Dynamic light scattering (DLS)

DLS experiments were carried out with a Malvern NanoZS (Malvern) instrument equipped with a 70 µl cell (UV-Cuvette micro). Samples of OhMIF at concentrations of 2, 5, and 10 mg/ml in buffer A, were centrifuged at 13 000×g and 4°C for at least 20 min before the DLS measurements. The supernatant was passed through 0.22 µm-pore-size membrane filters (Whatman) by injection and then loaded to a 1 cm path length cuvette for measurements at 4°C. After an equilibration time of 120 s, the data from a total of 110 measurements for each sample were averaged and analyzed using Malvern software, which calculated the size distribution of particles, data correlation coefficient, PdI, and the apparent Z-Average (d.nm). DLS data were obtained from three independent measurements for all samples, and the averaged values were reported as the results.

Small-angle x-ray scattering (SAXS)

SAXS data were collected using the synchrotron radiation at beamline BL19U2 of the Shanghai Synchrotron Radiation Facility (SSRF), Shanghai, China. The protein sample was dissolved in a buffer of 20 mM Tris–Cl, pH 8.0, 50 mM NaCl at a concentration of 4 mg/ml. Samples of 60 µl were exposed to X-rays by flowing through the 1.5 mm-diameter quartz capillary using the automated sample loading system. A Pilatus 1 M detector (Dectris) was employed for data collection. The wavelength of X-ray radiation was set at 1.033 Å. The data collection time was 1.0 s at a temperature of 293 K. Software RAW 1.5 was used to process images into scattering profiles for averaging and subtraction [49]. Analysis of radius of gyration (Rg) and I(0) were derived via the Guinier plot. Dmax was initially estimated and then adjusted until the p(r) was near Dmax without either descending sharply, turning to the negative, or oscillating. The surface envelopes were calculated using DAMMIF and refined using DAMMIN after the treatment of the scattering profile with the Guinier plot [50]. The average structure was obtained after superimposing 10 independent models. A model should fit the data with the χ2 value close to 1, and the random statistical errors were propagated correctly without systematic errors. Automated superposition of shapes and macromolecular models was carried out by using the program SUPCOMB.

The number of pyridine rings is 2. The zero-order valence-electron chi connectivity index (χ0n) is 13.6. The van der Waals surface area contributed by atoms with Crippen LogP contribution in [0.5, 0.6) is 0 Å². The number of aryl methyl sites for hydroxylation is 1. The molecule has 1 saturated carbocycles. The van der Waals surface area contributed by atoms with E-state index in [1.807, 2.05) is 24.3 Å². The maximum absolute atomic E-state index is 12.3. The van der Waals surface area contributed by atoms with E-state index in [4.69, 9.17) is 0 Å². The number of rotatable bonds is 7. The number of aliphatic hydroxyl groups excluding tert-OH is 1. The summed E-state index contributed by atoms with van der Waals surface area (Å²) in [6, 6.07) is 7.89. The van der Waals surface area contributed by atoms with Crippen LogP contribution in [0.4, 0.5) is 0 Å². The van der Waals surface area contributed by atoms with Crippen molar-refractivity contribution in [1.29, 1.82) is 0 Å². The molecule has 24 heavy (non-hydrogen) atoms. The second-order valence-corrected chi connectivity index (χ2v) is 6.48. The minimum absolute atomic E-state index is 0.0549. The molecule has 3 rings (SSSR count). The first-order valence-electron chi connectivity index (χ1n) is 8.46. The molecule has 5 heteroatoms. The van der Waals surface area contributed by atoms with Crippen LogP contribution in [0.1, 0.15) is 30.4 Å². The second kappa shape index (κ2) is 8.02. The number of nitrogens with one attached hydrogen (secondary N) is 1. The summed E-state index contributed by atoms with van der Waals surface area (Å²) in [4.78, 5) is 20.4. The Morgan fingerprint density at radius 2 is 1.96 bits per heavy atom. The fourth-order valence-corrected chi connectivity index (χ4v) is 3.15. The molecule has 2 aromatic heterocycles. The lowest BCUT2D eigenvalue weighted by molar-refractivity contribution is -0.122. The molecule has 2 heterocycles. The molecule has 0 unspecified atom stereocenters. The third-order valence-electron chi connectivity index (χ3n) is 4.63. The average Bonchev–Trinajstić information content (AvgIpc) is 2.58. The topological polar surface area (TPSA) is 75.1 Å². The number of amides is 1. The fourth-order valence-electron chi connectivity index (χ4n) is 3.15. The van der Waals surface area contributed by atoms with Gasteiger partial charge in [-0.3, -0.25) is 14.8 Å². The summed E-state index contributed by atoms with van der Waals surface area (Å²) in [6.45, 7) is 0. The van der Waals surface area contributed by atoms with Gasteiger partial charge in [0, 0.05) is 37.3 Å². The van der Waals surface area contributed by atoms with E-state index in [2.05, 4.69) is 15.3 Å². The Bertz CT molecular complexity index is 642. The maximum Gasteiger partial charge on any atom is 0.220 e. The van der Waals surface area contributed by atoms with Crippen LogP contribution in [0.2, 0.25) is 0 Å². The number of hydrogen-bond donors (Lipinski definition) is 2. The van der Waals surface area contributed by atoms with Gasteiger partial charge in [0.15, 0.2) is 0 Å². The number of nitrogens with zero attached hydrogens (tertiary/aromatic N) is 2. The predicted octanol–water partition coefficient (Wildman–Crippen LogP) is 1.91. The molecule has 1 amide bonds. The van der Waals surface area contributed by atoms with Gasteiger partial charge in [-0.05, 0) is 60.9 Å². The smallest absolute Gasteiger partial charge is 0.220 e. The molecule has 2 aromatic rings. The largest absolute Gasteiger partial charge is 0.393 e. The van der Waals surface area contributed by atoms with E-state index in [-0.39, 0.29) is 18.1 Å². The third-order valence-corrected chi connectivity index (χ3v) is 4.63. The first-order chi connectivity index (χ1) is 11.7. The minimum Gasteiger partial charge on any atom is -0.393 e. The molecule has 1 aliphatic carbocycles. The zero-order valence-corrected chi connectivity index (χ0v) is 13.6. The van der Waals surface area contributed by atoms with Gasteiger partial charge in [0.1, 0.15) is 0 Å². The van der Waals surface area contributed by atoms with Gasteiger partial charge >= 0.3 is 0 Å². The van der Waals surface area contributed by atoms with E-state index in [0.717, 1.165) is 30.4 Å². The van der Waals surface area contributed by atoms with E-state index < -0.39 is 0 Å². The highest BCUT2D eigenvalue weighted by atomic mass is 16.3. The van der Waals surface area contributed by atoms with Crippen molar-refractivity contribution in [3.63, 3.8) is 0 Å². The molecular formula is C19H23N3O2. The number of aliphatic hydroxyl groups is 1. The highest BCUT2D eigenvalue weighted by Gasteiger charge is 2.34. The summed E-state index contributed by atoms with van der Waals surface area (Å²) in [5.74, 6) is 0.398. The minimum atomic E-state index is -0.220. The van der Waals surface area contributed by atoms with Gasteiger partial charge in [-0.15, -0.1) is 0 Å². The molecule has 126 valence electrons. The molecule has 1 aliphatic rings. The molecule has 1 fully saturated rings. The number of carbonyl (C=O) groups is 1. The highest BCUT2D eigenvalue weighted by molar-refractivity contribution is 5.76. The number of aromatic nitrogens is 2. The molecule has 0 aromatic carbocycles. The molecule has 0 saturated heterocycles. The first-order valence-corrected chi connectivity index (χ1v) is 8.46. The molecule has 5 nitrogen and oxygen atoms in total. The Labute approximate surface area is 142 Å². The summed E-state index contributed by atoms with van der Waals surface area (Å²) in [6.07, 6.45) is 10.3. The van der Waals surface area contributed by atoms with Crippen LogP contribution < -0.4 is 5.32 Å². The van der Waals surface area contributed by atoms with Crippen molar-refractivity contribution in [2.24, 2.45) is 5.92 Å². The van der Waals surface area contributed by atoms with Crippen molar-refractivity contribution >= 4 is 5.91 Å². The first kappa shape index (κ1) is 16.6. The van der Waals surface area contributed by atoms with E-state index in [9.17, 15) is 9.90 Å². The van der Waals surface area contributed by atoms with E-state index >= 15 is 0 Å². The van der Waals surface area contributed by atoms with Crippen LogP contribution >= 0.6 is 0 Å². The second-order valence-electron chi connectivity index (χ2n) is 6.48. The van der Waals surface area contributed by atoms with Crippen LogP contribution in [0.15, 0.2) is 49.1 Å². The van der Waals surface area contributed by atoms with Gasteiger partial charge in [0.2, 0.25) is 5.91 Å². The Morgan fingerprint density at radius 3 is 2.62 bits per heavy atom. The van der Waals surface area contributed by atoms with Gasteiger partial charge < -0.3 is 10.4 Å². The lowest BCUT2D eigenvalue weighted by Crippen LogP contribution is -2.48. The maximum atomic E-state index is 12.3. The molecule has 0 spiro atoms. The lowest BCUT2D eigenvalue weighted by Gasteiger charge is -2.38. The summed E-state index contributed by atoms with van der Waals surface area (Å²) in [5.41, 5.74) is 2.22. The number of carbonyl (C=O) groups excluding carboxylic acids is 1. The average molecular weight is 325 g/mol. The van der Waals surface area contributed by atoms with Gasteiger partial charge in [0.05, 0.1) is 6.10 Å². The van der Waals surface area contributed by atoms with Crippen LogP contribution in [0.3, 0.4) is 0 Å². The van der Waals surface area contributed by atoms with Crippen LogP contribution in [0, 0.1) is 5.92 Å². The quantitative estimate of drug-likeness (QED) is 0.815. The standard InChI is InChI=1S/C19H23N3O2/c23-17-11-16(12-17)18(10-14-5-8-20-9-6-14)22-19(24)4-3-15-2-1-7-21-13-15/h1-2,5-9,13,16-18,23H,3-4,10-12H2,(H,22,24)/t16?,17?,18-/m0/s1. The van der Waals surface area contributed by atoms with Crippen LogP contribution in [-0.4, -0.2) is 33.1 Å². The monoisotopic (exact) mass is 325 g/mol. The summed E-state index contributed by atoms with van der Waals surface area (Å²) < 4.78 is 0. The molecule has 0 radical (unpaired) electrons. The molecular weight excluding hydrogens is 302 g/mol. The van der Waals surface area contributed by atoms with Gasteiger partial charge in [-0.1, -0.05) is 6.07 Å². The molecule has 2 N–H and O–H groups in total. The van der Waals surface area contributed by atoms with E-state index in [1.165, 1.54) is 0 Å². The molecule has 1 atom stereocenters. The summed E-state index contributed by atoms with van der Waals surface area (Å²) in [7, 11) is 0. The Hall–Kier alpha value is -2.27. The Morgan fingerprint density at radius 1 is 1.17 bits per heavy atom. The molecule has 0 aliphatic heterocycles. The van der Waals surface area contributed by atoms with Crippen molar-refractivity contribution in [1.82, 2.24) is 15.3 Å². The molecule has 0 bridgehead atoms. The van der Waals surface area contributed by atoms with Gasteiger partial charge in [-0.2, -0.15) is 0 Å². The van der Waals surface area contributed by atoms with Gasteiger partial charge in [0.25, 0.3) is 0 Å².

Crystallization of OhMIF with and without the substrates